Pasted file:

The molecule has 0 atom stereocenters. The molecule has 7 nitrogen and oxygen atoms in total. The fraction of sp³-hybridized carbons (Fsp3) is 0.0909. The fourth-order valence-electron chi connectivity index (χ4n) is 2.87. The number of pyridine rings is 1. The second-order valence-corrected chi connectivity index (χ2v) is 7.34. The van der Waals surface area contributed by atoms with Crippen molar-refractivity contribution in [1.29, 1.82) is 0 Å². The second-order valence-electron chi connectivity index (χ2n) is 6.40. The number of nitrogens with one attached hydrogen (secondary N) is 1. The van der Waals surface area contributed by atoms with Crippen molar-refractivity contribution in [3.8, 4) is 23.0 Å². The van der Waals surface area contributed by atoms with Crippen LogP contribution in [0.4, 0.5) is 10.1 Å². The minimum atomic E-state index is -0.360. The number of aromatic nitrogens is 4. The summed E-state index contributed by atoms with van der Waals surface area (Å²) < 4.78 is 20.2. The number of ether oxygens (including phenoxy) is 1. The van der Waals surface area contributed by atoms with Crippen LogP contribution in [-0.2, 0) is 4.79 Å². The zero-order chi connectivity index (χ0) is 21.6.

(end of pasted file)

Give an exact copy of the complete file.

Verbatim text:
The molecule has 0 atom stereocenters. The molecule has 7 nitrogen and oxygen atoms in total. The fraction of sp³-hybridized carbons (Fsp3) is 0.0909. The fourth-order valence-electron chi connectivity index (χ4n) is 2.87. The number of pyridine rings is 1. The second-order valence-corrected chi connectivity index (χ2v) is 7.34. The van der Waals surface area contributed by atoms with Crippen molar-refractivity contribution in [1.29, 1.82) is 0 Å². The second-order valence-electron chi connectivity index (χ2n) is 6.40. The number of nitrogens with one attached hydrogen (secondary N) is 1. The van der Waals surface area contributed by atoms with Crippen molar-refractivity contribution in [3.8, 4) is 23.0 Å². The van der Waals surface area contributed by atoms with Crippen LogP contribution in [0.4, 0.5) is 10.1 Å². The minimum atomic E-state index is -0.360. The number of aromatic nitrogens is 4. The summed E-state index contributed by atoms with van der Waals surface area (Å²) < 4.78 is 20.2. The number of ether oxygens (including phenoxy) is 1. The van der Waals surface area contributed by atoms with Crippen LogP contribution in [-0.2, 0) is 4.79 Å². The zero-order chi connectivity index (χ0) is 21.6.